Dr. Damian Roland (@damian_roland) - #FOAMed supporter

An introduction to Quality (for Improvement)

In FOAMed, Medical Education on October 26, 2014 at 9:13 pm

I recently presented at the RCPCH Clinical Tutors event on the theme of Quality Improvement. I was doing an introductory talk while colleagues Jane Runnacles and Bob Klaber provided advice for those with more experience.

I was asked by the college to place the presentation on the college tutors website but I felt the collection of pictures and minimal text wouldn’t be much use to those not at the talk therefore I have quickly done a video-cast of the presentation. I have edited some of the content and wasn’t able to embed some of the videos but have supplied bit.ly links for them.

I am by no means an expert on quality improvement but have some credibility in a few projects I have been involved in. The links to the journals I have mention are below:

Paediatric Trainees and the Quality Improvement Agenda: Don’t just do another audit

Delivering Quality Improvement: The need to believe it is necessary

but I also recommend you have a look at the Archives of Disease of Childhood EQUIP series which starts with a brilliant introduction to Quality Improvement in Paediatrics and Child Health

As always feel free to comment and question!

The video cast is below

and here is the original slide-set:

and the bit.ly links

http:/bit.ly/lonenut

http:/bit.ly/bronzeagechange

What I learnt this week: Good “Leadership” is tangibly unrewarding but ultimately fulfilling #WILTW

In #WILTW on October 24, 2014 at 5:11 pm

This is the 23rd #WILTW

I have to admit that this isn’t really new learning, more of a confirmation of something I have suspected for a long time. The trigger for this blog has been seeing a few small projects come to fruition, which I have initiated, but not really been part of the process or eventual outcome. It’s very satisfying seeing this happen despite the fact that you get no credit for it. In fact it is interesting; the things that I am probably most proud of having delivered are things in which I get virtually no recognition at all.

Leadership
This is a timely observation given the Health Service Journals hunt for the next “Rising Star”. I am conflicted as I was an inaugural winner. I’ll be honest, I was quite chuffed to have been nominated and it was nice to go to an event in London. It was at the event itself that I become uneasy. I sat with a number of very impressive characters, some of whom who have had significant impact at a national level, and thought to myself “What have I really delivered to be here?” I don’t doubt I have been part of a few projects which have had a larger-than-life profile but what can I say that I’ve individually done that has really inspired others to deliver significant change? I realised then that true leadership is really about fostering others to deliver on important initiatives. The fact that you are recognised probably means that you are still required to guide the process. What you really need to happen is for you to trigger a sequence of events that becomes independent of you. Now that is something that is truly fulfilling..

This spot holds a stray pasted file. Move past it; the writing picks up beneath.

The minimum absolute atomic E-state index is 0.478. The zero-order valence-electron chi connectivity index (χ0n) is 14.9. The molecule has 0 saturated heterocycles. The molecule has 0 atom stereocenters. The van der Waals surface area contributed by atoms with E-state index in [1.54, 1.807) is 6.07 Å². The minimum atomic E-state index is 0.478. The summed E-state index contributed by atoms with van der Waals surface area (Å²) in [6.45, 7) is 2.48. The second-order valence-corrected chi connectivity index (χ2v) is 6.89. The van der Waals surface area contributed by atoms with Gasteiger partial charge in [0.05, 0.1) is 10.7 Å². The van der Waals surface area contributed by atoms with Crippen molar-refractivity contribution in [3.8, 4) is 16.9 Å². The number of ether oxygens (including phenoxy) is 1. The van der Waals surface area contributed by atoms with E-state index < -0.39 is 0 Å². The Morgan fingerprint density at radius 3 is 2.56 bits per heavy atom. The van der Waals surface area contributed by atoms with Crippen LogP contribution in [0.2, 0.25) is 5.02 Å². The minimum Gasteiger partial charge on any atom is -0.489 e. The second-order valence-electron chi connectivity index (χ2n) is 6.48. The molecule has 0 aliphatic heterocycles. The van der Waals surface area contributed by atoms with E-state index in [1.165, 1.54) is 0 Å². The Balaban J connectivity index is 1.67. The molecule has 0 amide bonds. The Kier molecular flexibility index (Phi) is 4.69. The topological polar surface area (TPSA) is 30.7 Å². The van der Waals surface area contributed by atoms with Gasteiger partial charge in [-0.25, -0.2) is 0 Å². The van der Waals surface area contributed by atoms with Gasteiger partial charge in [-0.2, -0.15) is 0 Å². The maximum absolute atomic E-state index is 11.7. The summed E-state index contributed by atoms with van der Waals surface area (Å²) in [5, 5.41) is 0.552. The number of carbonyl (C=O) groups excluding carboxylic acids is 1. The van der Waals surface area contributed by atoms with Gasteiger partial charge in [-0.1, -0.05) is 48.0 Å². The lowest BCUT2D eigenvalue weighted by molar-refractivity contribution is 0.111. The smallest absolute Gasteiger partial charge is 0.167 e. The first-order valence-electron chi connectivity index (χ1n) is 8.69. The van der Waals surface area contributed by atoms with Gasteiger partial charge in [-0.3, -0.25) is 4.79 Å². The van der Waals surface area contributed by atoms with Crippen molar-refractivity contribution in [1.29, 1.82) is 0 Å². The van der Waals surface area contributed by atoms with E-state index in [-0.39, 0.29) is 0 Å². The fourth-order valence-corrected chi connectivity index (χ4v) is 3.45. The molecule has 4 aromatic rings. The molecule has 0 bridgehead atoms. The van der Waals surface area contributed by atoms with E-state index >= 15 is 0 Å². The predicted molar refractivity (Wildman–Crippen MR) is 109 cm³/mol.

What have you learnt this week? #WILTW

What I learnt this week: The frustrating advantage of being difficult #WILTW

In #WILTW on October 20, 2014 at 7:02 pm

This is the 22nd #WILTW (and a little delayed due to my attendance at #EAPS2014)

This week I took our family car into be serviced and have an MOT. I dropped it at the garage just before work and was told it would be ready later in the afternoon. However  I had an answer-phone message at about 4pm to say that the service had been done but they hadn’t got around to doing the MOT so could I please leave the car with them overnight or come back the next morning.  I was a bit frustrated by this assumption as I either

i) I couldn’t get home or

ii) would be without an appropriate car for the school run.

I suspect, in fact know, I am a bit soft in these situations and although I was frustrated I tend not to let emotions get the better of me. So surprisingly, and probably because I missed the call and didn’t get put through to the person who had initially made it, I was able to be a little more ‘robust’ in my annoyance. I felt a little uncomfortable when I put the phone down having expressed my disappointment at the service I had received. However 5 minutes later I got a phone call back saying that manager had found someone to do the MOT…

There are often times when parents, carers or relatives of children become frustrated by hospital processes. Often they are scared and emotional and outbursts can be tolerated in the context of the situation they see their children in. But sometimes it does appear the smallest thing can be blown out of all proportion and you find yourself expending energy ameliorating the parents anger at the expense of care to other patients. Conversely in my experience parents are often very humble about things they could and should be annoyed about!.

My learning last week was reflecting on whether bad behaviour gains you rewards? My small outburst with the garage sorted a problem (which probably shouldn’t have occurred in the first place). What of the families or patients we see? When is strongly challenging the care they feel their child has received appropriate? and when is it simply a method of gamesmanship?

I hope I am never in a place where I assume the latter and will always do my utmost to facilitate the former.

What did you learn this week? #WILTW

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